Il metodo naturale di cura.
Large 4to. XII, 337, (1) pp. With woodcut title vignette and heraldic woodcut on last f. verso. Later marbled half calf with gilt-stamped title to spine; new marbled endpapers. Top edge coloured in red.
First and only Italian edition of George Cheyne's final work (1742), translated by a Florentine physician who attests to Cheyne's enormous popularity in England and addends a brief life of the celebrated doctor to the work. At the same time as Newton's geophysical ideas were being introduced into Italy (against some opposition!), the present work would indicate that Newtonian medicine (of the Edinburgh school) was also in circulation.
The present translation is dedicated to the Venetian Ambassador in London, Lorenzo Morosini, who during his residence "has had leisure to observe the great strides in Medical Science in that country". Most striking are Mei's repeated references to Cheyne as "one of the greatest modern luminaries of the Medical Arts, standing alongside Hippocrates amongst the ancients and the great Sydenham amongst the moderns".
George Cheyne (1671/2-1743) became one of the most prominent defenders of the Newtonian system of medicine in Edinburgh before moving to London in 1701. He was decidedly unsuccessful as a physician in his earlier years, and retreated to Aberdeen in 1705. "Little is known about the period between 1705, when Cheyne suffered his collapse, and 1715, when he re-emerged to the public…" (DNB). However, several of his later works proved immensely popular, among these the present one; according to the DNB the Natural Method "gives the fullest exposition of his mature thought… It both summarized his earlier ideas and added new material. In a section addressed specifically to women, he detailed his preformationist views on generation…". After an inauspicious start, Cheyne appears to have developed his career considerably; Gilbert Burnet and Hans Sloane are said to have referred their patients to him, and his Essay of Health and Long Life (1724) "made him one of the best-known physicians in Britain" (DNB).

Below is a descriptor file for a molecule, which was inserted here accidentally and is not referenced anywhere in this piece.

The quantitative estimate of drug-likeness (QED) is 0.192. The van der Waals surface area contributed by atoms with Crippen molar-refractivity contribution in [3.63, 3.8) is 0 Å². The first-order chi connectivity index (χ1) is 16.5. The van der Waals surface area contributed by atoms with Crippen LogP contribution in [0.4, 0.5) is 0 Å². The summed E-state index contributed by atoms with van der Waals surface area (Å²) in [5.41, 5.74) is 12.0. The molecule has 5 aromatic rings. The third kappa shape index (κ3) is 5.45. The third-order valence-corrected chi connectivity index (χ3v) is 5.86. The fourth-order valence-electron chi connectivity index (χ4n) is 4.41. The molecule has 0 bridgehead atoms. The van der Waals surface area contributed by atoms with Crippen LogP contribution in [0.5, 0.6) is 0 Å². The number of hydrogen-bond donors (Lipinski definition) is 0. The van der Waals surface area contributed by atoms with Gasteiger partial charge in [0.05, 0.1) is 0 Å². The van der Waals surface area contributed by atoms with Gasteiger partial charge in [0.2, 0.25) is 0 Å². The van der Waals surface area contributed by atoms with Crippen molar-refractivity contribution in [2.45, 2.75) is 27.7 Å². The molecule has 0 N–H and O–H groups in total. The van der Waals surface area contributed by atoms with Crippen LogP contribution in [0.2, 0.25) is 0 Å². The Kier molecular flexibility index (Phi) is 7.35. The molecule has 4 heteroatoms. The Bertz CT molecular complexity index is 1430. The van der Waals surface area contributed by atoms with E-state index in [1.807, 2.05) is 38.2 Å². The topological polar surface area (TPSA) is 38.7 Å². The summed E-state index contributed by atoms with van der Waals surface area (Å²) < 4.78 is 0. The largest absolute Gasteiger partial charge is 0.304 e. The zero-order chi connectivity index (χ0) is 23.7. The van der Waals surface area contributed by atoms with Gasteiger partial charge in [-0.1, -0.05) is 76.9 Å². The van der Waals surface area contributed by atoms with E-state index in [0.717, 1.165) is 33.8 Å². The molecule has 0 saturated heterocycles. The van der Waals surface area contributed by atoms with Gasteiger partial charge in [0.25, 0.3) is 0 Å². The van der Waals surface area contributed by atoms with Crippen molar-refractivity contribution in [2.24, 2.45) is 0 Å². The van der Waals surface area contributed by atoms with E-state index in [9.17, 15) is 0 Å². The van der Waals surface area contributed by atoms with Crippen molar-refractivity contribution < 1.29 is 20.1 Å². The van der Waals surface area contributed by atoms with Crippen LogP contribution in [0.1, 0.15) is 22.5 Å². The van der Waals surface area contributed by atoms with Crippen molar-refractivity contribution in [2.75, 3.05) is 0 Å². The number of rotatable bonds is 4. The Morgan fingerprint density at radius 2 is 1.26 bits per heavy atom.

Like Sydenham, Cheyne's works managed to reach foreign audiences; a French translation of the Natural Method appeared in 1749, while Cheyne's other works also enjoyed translations into Latin and Dutch. Cosimo Mei's introduction of the English physician to the Italian public is accompanied by a woodcut vignette and a quotation from Virgil, a life of Cheyne, and two prefatory notes to the reader explaining the circumstances of its publication.
Blake 86. Cf. DNB IV, 219, 8. Not in Waller or Osler.